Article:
Abbot laboratories v. alra laboratories, inc.

Abstract Attempting to invalidate Plaintiff's patents, Defendant asserted Plaintiff failed to disclose the 'best mode' in their U.S. application, as required under U.S. law. Defendant supplied as support Plaintiff's PCT application, which disclosed a mode different from the U.S. application mode, and the fact that the PCT application mode was better than the U.S. application mode. The court held that, because of the "stringent" requirements of the 'best mode' doctrine and Applicant's statement in the PCT application that the disclosed mode was 'another method', non-inclusion of the PCT application mode in the U.S. application was not a violation of the 'best mode' doctrine. ABBOTT LABORATORIES, an Illinois corporation, Plaintiff, v. ALRA LABORATORIES, INC., an Illinois corporation, Defendant. UNITED STATES DISTRICT COURT FOR THE NORTHERN DISTRICT OF COUNSEL: For ABBOTT LABORATORIES, plaintiff: Mark E. Barmak,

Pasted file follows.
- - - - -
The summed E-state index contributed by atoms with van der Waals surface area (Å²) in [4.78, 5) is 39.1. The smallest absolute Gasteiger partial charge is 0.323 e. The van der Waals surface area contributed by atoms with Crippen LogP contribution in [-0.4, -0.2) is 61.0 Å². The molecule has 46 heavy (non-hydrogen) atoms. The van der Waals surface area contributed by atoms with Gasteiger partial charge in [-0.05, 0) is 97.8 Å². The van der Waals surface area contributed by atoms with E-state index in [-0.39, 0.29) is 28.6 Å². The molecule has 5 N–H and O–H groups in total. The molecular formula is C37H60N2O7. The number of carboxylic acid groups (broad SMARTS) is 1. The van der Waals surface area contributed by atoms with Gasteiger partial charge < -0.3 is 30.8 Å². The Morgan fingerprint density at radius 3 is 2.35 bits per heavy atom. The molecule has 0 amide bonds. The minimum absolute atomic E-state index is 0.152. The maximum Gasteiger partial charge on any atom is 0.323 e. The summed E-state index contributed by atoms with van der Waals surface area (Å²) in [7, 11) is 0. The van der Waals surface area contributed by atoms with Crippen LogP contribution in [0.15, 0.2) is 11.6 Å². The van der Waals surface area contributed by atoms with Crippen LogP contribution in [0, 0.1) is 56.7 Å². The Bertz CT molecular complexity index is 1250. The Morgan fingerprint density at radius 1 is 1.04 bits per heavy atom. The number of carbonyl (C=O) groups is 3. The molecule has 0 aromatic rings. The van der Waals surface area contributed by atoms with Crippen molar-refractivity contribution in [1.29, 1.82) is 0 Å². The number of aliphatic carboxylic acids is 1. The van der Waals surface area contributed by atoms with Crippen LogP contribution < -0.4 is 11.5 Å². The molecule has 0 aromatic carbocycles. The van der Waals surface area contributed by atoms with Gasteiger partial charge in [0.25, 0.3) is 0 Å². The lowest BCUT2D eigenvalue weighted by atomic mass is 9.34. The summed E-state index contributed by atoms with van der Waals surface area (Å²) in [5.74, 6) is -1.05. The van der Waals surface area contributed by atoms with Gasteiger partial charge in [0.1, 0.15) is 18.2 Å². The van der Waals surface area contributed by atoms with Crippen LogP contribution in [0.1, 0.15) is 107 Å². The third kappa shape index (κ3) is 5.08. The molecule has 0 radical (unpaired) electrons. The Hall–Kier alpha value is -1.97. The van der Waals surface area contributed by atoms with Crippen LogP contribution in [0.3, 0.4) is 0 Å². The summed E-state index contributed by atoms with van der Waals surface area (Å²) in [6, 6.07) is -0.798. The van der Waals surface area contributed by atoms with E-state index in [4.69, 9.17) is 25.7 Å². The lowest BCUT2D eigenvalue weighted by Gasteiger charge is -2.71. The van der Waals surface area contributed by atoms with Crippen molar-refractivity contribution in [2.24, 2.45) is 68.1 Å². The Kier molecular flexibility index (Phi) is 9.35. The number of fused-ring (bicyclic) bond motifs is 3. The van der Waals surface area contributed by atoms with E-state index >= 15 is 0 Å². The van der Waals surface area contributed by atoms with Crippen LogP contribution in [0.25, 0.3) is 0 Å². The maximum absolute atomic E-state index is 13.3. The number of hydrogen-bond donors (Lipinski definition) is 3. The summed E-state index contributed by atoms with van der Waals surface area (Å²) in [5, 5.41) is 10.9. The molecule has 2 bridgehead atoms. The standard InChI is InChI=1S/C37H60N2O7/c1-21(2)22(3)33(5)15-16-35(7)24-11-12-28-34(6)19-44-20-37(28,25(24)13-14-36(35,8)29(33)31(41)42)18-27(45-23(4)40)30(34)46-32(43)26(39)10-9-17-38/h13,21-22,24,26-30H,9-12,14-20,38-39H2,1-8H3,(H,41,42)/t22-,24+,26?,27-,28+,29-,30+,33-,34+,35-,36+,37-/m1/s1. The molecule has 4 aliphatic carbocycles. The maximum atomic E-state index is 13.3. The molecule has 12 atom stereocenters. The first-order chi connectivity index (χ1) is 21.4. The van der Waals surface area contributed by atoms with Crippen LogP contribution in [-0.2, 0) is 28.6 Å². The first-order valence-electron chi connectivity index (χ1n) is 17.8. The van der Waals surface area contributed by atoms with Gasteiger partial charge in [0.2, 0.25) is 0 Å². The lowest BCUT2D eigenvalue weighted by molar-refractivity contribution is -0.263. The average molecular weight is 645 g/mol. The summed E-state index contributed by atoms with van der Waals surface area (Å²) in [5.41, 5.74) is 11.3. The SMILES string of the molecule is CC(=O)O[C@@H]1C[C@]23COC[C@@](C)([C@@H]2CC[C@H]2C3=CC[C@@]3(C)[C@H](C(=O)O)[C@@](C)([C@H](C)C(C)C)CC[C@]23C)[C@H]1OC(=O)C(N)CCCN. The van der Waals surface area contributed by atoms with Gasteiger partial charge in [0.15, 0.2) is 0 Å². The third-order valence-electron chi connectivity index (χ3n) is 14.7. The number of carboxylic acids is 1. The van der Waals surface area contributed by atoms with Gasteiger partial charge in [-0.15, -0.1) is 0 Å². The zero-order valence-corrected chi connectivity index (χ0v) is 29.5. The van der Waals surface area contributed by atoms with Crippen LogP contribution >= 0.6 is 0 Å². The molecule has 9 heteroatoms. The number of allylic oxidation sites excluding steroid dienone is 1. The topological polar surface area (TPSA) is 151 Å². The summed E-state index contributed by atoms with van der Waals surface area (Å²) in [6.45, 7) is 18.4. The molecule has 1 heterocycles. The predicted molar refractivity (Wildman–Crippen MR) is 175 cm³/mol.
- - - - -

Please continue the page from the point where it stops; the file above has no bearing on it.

Catherine A. Sazdanoff, Abbott Laboratories, Abbott Park, IL.
For ABBOTT LABORATORIES, plaintiff: Daniel E. Reidy, James R. Daly,
Lester Julian Savit, Robert C. Micheletto, Jones, Day, Reavis & Pogue, Chicago,
For ALRA LABS INC, defendant: Richard J. Superfine, Marvin N. Benn, Dawn
Marie Cassie, George W. Hamman, Hamman & Benn, Chicago, IL.
For ALRA LABS INC, defendant: Russell W. Pyle, Juettner, Pyle & Lloyd,
Chicago, IL.
For ALRA LABS INC, counter-claimant: Richard J. Superfine, Marvin N.
Benn, Dawn Marie Cassie, George W. Hamman, Hamman & Benn, Chicago, IL.
For ALRA LABS INC, counter-claimant: Russell W. Pyle, Juettner, Pyle &
Lloyd, Chicago, IL.